An unexpectedly rich array of early galaxies that was largely hidden until now has been observed by researchers using data from NASA’s James Webb Space Telescope.
The researchers found two exceptionally bright galaxies that existed approximately 350 and 450 million years after the big bang. Their extreme brightness is puzzling to astronomers and challenges existing models of galaxy formation.
“These objects are remarkable because they are far brighter than we would expect from our models of how galaxies form,” said Joel Leja, assistant professor of astronomy and astrophysics at Penn State, who developed the code used to analyze light from the distant galaxies.
As a postdoctoral fellow at the Harvard-Smithsonian Center for Astrophysics, Leja developed code capable of making sense of infrared data from distant galaxies, such as those imaged by Webb, proving that they are in fact our first glimpses of the very early universe.
“The code combines models of all the things that live in galaxies and interprets the light we observe from them,” said Leja. “This includes things like stars of various ages and elemental compositions, cosmic dust that blocks the light we see from stars, emission from gaseous nebulae, and so on.”
Two research papers, one led by Marco Castellano of the National Institute for Astrophysics in Rome, Italy, and another by Rohan Naidu of the Harvard-Smithsonian Center for Astrophysics and the Massachusetts Institute of Technology with Leja as co-author, have been published in the Astrophysical Journal Letters. The two papers describe the bright celestial objects, which both teams discovered separately in quick succession just days after Webb officially started science operations.
"With Webb, we were amazed to find the most distant starlight that anyone had ever seen, just days after Webb released its first data," Naidu said in a NASA news release.
With just four days of analysis, the researchers found two exceptionally bright galaxies. They determined the young galaxies transformed gas into stars extremely rapidly, meaning the onset of stellar birth may have started just 100 million years after the big bang, roughly 13.8 billion years ago. The researchers also determined the two galaxies existed approximately 450 and 350 million years after the big bang, though future spectroscopic measurements with Webb will help confirm their findings.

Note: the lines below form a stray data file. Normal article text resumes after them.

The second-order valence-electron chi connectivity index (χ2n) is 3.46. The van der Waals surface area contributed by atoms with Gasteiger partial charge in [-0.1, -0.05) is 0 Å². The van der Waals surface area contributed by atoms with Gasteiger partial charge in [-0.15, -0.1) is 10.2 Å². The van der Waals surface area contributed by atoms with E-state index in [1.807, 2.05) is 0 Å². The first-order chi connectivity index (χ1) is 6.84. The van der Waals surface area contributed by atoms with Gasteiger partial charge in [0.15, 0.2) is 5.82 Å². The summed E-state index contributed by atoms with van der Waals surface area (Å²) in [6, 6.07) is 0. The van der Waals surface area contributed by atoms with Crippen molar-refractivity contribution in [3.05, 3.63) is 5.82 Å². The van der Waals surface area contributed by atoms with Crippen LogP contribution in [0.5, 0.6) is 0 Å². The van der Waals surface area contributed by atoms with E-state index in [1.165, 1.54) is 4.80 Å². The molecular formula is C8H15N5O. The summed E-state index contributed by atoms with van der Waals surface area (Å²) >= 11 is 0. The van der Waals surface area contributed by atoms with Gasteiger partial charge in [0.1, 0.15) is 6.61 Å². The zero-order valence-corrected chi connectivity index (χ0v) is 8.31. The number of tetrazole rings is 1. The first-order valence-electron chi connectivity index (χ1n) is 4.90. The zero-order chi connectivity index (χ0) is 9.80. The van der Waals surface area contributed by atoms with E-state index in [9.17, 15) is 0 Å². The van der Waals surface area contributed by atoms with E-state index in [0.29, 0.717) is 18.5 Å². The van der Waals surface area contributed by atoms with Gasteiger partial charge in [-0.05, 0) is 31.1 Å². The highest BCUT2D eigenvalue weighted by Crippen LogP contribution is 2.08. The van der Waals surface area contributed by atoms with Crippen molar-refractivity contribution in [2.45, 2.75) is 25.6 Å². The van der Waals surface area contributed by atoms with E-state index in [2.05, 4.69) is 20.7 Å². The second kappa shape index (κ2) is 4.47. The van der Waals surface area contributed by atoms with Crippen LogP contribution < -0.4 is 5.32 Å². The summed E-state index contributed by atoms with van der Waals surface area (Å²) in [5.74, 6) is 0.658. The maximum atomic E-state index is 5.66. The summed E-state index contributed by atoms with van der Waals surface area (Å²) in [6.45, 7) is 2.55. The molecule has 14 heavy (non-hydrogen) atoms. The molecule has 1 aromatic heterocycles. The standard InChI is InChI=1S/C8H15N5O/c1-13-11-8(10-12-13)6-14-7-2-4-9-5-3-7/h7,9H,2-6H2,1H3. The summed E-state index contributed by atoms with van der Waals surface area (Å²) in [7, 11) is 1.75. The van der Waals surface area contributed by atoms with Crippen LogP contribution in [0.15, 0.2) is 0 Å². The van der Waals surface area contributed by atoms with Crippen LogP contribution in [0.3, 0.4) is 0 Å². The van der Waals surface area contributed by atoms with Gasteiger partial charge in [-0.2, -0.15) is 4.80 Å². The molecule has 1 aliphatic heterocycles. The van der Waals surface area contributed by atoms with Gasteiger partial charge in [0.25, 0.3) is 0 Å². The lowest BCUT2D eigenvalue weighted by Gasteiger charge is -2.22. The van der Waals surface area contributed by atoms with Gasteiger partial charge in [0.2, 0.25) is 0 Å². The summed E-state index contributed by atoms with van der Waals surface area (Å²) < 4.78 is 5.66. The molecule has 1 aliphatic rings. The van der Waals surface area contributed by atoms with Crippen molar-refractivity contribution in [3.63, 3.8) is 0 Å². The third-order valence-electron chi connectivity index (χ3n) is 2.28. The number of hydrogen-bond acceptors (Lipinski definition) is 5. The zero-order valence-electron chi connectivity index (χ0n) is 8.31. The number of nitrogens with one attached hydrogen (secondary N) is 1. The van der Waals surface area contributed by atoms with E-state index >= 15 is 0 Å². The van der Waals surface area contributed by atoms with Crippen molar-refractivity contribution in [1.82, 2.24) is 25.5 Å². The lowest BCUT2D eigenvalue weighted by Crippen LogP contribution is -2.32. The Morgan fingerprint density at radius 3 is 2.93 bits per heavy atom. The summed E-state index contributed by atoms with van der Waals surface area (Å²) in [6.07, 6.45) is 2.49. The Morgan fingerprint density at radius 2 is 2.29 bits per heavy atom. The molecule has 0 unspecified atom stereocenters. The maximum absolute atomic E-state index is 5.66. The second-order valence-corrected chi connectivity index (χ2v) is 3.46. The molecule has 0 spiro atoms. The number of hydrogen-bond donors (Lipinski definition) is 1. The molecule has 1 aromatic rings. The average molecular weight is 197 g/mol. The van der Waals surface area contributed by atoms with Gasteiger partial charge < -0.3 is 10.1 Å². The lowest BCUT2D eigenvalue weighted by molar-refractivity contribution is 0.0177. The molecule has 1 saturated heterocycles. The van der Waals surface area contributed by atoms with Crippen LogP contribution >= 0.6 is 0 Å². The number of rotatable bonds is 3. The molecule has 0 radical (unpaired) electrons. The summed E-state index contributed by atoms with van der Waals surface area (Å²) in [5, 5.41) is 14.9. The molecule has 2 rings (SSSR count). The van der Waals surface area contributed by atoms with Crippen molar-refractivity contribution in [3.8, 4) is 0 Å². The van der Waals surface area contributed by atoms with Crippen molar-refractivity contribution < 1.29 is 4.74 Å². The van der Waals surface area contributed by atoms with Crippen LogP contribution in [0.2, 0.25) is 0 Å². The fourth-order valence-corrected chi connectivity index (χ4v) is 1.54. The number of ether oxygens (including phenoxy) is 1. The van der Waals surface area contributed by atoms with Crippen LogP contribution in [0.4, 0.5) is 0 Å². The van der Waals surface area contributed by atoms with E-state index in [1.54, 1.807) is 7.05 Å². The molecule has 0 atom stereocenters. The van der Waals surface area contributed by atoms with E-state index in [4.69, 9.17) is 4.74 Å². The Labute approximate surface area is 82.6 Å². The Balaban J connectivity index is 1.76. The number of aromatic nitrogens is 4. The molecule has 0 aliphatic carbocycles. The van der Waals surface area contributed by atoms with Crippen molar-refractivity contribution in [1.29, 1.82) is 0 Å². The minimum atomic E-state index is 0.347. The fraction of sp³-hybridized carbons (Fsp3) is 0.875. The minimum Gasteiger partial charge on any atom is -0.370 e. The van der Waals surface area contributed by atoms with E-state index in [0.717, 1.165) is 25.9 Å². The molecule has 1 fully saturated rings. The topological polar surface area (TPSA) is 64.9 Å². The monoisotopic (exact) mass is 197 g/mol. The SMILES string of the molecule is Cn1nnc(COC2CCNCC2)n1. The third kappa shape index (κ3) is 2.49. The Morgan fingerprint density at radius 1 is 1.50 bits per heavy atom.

The telescope is equipped with infrared-sensing instruments capable of detecting light that was emitted by the most ancient stars and galaxies. It was designed to solve mysteries in our solar system, look beyond to distant worlds around other stars, and probe the mysterious structures and origins of our universe and our place in it, NASA stated in a release.
“Everything we see is new. Webb is showing us that there's a very rich universe beyond what we imagined," Tommaso Treu of the University of California at Los Angeles, principal investigator on one of the Webb programs said in the release. "Once again the universe has surprised us.”
The Webb observations nudge astronomers toward a consensus that an unusual number of galaxies in the early universe were much brighter than expected. This will make it easier for Webb to find even more early galaxies in subsequent deep sky surveys, the researchers explained.
At present, all that is known about the two galaxies is based on measuring their infrared colors, which were detected by Webb. Eventually, follow-up spectroscopy measurements showing how light has been stretched in the expanding universe will provide independent verification of the existing cosmic measurements.
"These observations just make your head explode," Paola Santini of the Astronomical Observatory of Rome and co-author on the Castellano paper said in the release. “This is a whole new chapter in astronomy. It's like an archaeological dig, and suddenly you find a lost city or something you didn’t know about. It’s just staggering.”
Webb is an international program led by NASA with its partners, the European Space Agency and the Canadian Space Agency. Support for this work was provided by NASA through the NASA Hubble Fellowship grant.